Kesavan is a historian, cricket-lover, cineaste and political thinker who writes with lively enthusiasm regardless of subject, from buffalo carcasses to veiled women, from Hindutva and hedgehogs to ugly film heroes and amorous wallabies. What distinguishes this collection of essays (and a handful of poems) from the typical compendium of tedious also-rans is that even the lightest of them includes a roguish edge of politics. Kesavan belongs to that smallest of minorities, an Indian who still believes in the "India" of the heady post-Independence era. Whatever he writes about carries within it the germ of his political beliefs which include, of course, the notion that it is right and proper for writers to express their opinions vigorously and fearlessly; that this has not yet ceased to be a nation where it is possible to do so without being fearful about the consequences. He believes in justice and the importance of being able to debate the most serious and provocative issues in the open. And he allows us to believe that it is not yet passe to hope that there are enough others who agree with him to make it worthwhile to keep the lines of communication open.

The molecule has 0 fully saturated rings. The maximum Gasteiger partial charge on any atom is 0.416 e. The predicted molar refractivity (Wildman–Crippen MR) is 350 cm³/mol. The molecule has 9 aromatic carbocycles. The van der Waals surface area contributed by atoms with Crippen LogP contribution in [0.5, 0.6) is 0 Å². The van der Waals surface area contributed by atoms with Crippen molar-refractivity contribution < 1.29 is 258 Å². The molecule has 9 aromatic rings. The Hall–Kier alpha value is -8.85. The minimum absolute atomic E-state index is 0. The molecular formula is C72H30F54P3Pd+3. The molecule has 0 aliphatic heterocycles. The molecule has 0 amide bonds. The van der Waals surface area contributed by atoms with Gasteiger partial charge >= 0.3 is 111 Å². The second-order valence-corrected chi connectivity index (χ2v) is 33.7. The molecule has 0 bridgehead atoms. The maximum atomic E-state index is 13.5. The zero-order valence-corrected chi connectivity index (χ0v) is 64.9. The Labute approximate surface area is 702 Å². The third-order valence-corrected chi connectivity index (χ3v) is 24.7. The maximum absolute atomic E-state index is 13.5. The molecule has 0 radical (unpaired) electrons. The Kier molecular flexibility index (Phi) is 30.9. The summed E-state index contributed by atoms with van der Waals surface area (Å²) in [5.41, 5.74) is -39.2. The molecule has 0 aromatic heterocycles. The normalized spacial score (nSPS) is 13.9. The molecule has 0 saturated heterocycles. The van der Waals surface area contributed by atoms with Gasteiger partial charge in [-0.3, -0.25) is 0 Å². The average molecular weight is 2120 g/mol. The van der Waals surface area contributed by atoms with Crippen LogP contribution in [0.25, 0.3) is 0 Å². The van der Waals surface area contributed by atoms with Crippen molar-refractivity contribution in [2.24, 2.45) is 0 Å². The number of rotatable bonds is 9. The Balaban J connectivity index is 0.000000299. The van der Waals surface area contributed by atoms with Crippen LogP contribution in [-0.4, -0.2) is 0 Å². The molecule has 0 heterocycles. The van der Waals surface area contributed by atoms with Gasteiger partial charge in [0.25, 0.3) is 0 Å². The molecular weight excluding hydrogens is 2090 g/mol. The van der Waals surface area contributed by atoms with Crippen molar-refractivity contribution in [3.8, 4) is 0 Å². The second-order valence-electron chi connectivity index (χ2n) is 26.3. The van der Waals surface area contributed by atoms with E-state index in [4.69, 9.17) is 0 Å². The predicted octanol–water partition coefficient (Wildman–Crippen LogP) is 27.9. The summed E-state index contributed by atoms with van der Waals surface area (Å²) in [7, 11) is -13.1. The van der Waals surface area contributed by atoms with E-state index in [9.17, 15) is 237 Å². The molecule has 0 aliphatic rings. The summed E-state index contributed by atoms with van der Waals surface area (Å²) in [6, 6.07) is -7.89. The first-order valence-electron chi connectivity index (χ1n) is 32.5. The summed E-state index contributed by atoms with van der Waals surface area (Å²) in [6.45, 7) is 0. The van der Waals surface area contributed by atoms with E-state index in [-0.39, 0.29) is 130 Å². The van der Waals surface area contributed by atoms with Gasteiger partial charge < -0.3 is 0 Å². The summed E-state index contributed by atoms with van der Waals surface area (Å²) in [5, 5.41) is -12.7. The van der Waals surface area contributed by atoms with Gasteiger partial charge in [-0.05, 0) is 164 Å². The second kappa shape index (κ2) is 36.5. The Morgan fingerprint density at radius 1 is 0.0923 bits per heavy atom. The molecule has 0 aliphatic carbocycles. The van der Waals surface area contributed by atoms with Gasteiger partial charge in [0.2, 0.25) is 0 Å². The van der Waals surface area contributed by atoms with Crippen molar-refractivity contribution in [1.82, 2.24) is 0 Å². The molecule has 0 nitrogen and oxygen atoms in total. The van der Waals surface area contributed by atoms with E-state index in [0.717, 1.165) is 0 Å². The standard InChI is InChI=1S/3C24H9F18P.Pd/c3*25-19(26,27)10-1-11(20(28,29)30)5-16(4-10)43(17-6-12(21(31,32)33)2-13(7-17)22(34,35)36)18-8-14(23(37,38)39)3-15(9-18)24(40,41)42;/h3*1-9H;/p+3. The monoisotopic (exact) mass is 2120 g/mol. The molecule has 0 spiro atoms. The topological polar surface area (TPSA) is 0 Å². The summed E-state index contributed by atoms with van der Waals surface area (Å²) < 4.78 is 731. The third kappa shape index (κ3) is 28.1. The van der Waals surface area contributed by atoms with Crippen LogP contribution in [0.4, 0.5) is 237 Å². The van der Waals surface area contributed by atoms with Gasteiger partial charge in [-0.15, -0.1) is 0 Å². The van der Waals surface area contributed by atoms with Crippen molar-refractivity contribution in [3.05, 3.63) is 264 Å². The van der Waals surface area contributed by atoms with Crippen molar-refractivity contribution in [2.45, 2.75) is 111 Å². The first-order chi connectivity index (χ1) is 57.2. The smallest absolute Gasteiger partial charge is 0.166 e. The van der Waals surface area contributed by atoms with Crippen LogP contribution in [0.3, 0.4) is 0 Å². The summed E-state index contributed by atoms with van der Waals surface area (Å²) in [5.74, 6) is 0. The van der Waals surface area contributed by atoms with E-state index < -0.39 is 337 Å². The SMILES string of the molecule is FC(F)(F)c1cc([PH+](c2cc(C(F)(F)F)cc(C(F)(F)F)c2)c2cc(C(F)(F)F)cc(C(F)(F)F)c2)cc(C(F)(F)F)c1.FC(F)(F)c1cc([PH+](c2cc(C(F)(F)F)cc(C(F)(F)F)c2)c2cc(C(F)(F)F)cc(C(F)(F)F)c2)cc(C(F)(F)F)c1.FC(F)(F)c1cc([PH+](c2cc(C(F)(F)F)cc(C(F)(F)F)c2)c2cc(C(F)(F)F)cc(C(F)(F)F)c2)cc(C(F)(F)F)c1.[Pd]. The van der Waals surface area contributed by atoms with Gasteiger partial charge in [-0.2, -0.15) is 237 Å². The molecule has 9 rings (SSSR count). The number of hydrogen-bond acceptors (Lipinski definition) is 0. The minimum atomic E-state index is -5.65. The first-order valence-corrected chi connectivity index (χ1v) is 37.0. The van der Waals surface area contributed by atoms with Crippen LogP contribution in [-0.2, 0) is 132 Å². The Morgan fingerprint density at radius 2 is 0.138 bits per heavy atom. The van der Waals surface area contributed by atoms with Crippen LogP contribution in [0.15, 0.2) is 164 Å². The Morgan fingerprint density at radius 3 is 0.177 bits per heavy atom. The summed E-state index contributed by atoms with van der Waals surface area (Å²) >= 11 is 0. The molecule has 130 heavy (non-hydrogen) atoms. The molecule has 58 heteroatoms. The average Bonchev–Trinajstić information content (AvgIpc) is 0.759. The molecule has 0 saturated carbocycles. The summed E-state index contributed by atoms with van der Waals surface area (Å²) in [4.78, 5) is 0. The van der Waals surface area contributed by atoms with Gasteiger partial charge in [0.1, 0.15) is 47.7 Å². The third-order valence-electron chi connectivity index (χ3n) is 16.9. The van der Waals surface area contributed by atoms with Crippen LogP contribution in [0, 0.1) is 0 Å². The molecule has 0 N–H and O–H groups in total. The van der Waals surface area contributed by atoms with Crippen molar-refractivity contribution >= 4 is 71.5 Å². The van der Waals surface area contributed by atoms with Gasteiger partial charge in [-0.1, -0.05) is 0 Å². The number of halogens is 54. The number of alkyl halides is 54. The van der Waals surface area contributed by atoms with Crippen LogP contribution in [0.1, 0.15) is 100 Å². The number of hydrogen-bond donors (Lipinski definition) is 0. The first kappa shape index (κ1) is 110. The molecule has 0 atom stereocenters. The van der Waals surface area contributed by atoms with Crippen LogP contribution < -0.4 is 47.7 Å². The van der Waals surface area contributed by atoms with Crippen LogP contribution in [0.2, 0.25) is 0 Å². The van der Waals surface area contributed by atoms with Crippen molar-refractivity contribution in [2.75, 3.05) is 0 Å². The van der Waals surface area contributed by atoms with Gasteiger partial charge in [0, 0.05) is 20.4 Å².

The essays in this book have been published elsewhere either as articles in magazines and newspapers or in other collections. The material is organised under headings—Looking, Reading, Travelling and Politics—but in one sense they are all about the same thing: being sentient. Whether he is enjoying the pleasures of a traditional Turkish hamam in Istanbul or watching a cricket match or marvelling at Australia’s Ayer’s Rock—Uluru, as it is known by native Australians—the little red "record" button on Kesavan’s personal input device is always assaying, comparing, savouring, analysing and providing spot information.